Paul H. Kupiec
In a 2020 article published in the Cornell Journal of Law and Public Policy, Graham Steele described a detailed plan to use federal financial regulatory agency powers to implement a new national industrial policy without legislation. The plan was to use the powers of the financial regulatory agencies to restrict the flow of credit and capital to firms and activities that produce greenhouse gas emissions.
The plan uses the Financial Stability Oversight Council (FSOC) to declare climate change as a systemic risk, which in turn requires FSOC members to use their Dodd-Frank regulatory powers to impose new regulations to mitigate the alleged climate-change systemic risk threatening the financial system.
Climate-change regulations would take the form of heightened capital requirements for bank loans to greenhouse gas (GHG) intensive firms and activities. These higher capital requirements will be justified by claiming that climate-change factors elevate the future credit risk profile of targeted borrowers.
According to Steele, to limit GHGs, regulators will also increase minimum collateral haircuts and margin requirements on capital market transactions and place new regulatory caps on the total amount of GHGs that can be emitted by the firms whose securities are held by mutual funds, pension funds, public investment companies, and insurance companies. These caps could require divestitures. These new heightened regulatory restrictions would be applied to counterparties from specific targeted industries.
To quote Steele,[C]apital rules can be updated to increase risk weights on the basis of climate risk to reflect the potential for capital intensive losses based on financial climate risks. Risk weights could be increased for loans and investments in climate change-driving assets, as well as credit exposures to sectors that are vulnerable to the effects of climate change. These risk weights would apply, at a minimum, to all financing of the industries that encompass the 100 producers that, as of 2017, accounted for 71 percent of global industrial greenhouse gas emissions, as well as agribusinesses operating in areas that are sensitive to deforestation, to better reflect the true costs and risks from the climate impacts of these investments.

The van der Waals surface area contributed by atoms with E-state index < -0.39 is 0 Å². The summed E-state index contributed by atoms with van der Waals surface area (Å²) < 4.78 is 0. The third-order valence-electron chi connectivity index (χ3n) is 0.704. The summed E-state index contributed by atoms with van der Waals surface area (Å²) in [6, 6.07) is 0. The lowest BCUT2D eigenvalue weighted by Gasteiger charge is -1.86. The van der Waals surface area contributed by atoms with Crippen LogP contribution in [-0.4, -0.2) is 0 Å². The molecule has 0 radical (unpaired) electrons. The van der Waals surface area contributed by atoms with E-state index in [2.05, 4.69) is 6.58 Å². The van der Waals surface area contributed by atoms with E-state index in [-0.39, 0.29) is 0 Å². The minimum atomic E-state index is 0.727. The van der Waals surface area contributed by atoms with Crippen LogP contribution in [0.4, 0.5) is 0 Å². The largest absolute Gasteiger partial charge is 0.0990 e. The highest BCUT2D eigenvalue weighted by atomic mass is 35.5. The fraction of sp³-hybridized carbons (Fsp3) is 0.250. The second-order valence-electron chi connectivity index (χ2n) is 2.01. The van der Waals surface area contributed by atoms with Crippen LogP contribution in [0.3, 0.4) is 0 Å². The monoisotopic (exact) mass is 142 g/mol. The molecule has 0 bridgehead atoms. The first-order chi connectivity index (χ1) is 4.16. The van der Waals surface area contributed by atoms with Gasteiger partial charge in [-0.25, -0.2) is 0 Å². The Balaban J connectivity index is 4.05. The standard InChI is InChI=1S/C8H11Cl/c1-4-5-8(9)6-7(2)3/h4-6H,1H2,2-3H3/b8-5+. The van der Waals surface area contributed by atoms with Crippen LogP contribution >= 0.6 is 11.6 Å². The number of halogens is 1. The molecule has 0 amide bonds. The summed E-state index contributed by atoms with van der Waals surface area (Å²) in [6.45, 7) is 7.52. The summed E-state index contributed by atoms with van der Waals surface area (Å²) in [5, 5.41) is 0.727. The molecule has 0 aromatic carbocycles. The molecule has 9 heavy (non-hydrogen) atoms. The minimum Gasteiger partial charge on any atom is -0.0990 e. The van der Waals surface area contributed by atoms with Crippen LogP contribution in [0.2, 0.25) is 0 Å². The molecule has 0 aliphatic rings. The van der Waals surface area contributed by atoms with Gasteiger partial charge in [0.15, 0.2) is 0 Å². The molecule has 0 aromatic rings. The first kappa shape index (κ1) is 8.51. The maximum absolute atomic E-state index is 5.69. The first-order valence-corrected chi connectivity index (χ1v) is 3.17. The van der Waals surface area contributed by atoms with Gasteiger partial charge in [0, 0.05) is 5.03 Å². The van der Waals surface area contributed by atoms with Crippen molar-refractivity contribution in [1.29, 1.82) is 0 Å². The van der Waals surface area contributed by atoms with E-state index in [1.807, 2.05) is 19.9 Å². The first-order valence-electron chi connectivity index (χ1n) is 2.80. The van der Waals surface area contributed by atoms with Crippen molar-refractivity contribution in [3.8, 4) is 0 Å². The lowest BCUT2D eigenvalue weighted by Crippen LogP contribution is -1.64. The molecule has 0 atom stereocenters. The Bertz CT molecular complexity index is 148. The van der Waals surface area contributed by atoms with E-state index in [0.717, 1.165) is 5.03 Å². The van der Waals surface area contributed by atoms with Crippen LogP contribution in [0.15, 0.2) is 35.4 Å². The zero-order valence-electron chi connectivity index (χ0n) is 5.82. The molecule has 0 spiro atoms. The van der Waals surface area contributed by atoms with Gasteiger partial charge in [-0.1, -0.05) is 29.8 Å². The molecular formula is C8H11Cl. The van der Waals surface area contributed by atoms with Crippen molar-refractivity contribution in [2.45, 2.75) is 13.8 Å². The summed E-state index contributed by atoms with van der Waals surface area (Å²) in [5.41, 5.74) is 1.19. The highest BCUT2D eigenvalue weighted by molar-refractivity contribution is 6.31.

Time has revealed this plan is the actual blueprint for implementing an important component of the Biden administration’s net-zero policies.
A cardinal rule of financial regulation is that you can’t regulate a risk unless you can measure it. The risk measure in this case will be provided by the SEC. Its March proposal requires all public companies to periodically disclose their scope 1, 2 and 3 GHG emissions measured using the GHG Protocol. Public companies’ scope 1 and 2 emission estimates, and eventually scope 3 estimates, must be “certified” by an appropriate third-party climate-change consultancy. Marketed as a measure to satisfy the information needs of a “confused” Environmental, Social, and Governance (ESG) investor community, the rule focuses on GHG emissions disclosures and neglects other issues ESG investors purport to champion.